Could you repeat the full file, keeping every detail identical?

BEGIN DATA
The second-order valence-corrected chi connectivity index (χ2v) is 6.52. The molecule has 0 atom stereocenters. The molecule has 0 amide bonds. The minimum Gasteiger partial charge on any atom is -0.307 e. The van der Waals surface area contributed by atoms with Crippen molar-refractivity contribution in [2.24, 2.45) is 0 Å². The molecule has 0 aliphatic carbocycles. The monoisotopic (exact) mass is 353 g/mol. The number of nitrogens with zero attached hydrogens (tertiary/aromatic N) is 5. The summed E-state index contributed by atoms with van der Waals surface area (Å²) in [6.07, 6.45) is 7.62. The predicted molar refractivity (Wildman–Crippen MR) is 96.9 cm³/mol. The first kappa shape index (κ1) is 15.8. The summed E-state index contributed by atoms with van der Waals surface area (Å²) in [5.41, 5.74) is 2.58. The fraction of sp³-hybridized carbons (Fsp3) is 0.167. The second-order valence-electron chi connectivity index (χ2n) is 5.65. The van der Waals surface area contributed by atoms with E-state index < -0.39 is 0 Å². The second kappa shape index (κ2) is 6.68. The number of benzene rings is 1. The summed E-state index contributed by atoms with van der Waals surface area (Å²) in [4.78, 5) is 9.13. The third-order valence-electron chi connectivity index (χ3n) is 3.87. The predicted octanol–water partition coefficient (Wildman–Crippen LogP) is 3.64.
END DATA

The second-order valence-corrected chi connectivity index (χ2v) is 6.52. The molecule has 0 atom stereocenters. The molecule has 0 amide bonds. The minimum Gasteiger partial charge on any atom is -0.307 e. The van der Waals surface area contributed by atoms with Crippen molar-refractivity contribution in [2.24, 2.45) is 0 Å². The molecule has 0 aliphatic carbocycles. The monoisotopic (exact) mass is 353 g/mol. The number of nitrogens with zero attached hydrogens (tertiary/aromatic N) is 5. The summed E-state index contributed by atoms with van der Waals surface area (Å²) in [6.07, 6.45) is 7.62. The predicted molar refractivity (Wildman–Crippen MR) is 96.9 cm³/mol. The first kappa shape index (κ1) is 15.8. The summed E-state index contributed by atoms with van der Waals surface area (Å²) in [5.41, 5.74) is 2.58. The fraction of sp³-hybridized carbons (Fsp3) is 0.167. The second-order valence-electron chi connectivity index (χ2n) is 5.65. The van der Waals surface area contributed by atoms with E-state index < -0.39 is 0 Å². The second kappa shape index (κ2) is 6.68. The number of benzene rings is 1. The summed E-state index contributed by atoms with van der Waals surface area (Å²) in [4.78, 5) is 9.13. The third-order valence-electron chi connectivity index (χ3n) is 3.87. The predicted octanol–water partition coefficient (Wildman–Crippen LogP) is 3.64.